"If the nation's annual box-office takings surpass 60 billion yuan by the end of this year, it will enhance confidence in the industry and encourage talent to produce more quality movies," Rao added.

Common themes

In recent years, Chinese moviegoers have shown a growing preference for domestically produced films, particularly those adapted from true stories or that draw inspiration from traditional culture and history.

Industry insiders said that as nine of the top 10 highest-grossing movies this summer were produced by Chinese companies, this served to further bolster confidence in the industry.

Widely regarded as one of the biggest dark horses this summer, No More Bets focuses on the reporting of cyberscams operated by criminal syndicates in Southeast Asia. The movie recently rose to first place on the summer earnings chart by bringing in nearly 3.8 billion yuan.

Lost in the Stars, which tells the story of a husband with a dark past, sat on the second seat on summer box-office charts, earning an impressive 3.52 billion yuan and accounting for 20 percent of ticket revenue generated during the season since the film was released on June 22.

Never Say Never, which depicts a former athlete who becomes a mine owner helping a group of poverty-stricken children pursue their dreams through mixed martial arts competitions, took fourth place on the summer chart, earning more than 2.19 billion yuan.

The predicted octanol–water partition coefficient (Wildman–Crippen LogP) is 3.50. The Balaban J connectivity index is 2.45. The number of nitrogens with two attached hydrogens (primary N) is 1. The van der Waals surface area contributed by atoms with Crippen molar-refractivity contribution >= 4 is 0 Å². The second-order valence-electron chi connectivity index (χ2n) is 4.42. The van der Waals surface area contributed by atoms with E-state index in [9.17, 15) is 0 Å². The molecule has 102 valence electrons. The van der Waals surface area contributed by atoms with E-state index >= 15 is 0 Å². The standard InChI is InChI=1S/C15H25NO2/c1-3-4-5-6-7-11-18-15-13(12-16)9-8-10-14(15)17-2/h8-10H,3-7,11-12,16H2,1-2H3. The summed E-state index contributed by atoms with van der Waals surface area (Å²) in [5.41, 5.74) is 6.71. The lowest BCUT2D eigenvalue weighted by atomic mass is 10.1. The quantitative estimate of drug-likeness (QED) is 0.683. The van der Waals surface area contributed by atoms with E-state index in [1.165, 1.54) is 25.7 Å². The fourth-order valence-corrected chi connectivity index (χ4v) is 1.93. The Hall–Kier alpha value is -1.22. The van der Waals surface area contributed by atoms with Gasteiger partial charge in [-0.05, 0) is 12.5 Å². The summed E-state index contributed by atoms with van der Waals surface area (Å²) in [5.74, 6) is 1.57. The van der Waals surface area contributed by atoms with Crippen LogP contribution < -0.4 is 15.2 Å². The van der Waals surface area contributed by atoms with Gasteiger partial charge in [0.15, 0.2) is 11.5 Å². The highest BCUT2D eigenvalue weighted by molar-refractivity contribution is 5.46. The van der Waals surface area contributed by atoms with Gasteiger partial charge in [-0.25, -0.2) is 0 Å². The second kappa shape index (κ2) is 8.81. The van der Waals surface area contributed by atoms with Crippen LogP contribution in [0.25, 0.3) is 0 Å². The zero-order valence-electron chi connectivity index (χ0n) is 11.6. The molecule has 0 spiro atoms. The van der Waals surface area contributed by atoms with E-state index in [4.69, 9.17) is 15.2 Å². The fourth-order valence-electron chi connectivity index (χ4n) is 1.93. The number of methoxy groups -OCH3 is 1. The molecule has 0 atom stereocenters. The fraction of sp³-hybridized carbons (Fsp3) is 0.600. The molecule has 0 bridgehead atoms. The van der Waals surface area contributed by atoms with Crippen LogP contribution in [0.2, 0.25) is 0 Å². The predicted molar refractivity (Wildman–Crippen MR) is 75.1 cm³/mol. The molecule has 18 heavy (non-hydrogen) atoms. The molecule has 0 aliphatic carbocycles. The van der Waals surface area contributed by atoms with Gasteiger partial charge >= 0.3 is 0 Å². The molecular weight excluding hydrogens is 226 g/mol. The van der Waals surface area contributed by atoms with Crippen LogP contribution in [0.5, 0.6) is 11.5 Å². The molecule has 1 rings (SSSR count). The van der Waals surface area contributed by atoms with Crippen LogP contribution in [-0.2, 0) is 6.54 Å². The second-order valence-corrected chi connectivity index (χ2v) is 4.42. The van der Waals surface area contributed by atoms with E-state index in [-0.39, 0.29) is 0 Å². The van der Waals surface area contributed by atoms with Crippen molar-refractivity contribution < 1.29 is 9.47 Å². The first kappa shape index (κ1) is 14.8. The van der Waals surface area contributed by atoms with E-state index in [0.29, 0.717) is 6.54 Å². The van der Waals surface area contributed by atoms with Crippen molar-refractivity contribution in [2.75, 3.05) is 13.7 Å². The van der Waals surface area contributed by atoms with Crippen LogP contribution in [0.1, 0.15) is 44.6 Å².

Lu Jianing, head of Nanning Minzu Cinema in Guangxi Zhuang autonomous region, said the common theme of these movies is their connection to highly debated social topics.

"Apart from providing entertainment, cinema plays a role in socialization. When these movies generate more online discussion, people become increasingly interested in watching them and discussing them with friends or family," Lu said.

While Lost in the Stars examines the question of whether women should exercise greater caution in matters of love and marriage, Never Say Never, in which the protagonist is unfairly caught in an online backlash, looks at the harm caused by cyberbullying, he added.

Despite Never Say Never including some violent scenes depicting intense mixed martial arts training and competition, Lu initially thought the movie might not be appropriate for children. However, to his surprise, many parents have welcomed the film for its inspirational message, which encourages young people to strive for a better future.

Movies inspired by traditional culture and classical literature have also become increasingly popular.

Two such examples are Creation of the Gods I: Kingdom of the Storms, a fantasy epic adapted from a Ming Dynasty (1368-1644) novel, and the animated movie Chang An, which chronicles the long friendship between poets Li Bai and Gao Shi. Chang An is also highly favored by many parents who consider it a good example to help their children learn about China's golden era of ancient poetry and some of the best-known poets during the Tang Dynasty (618-907).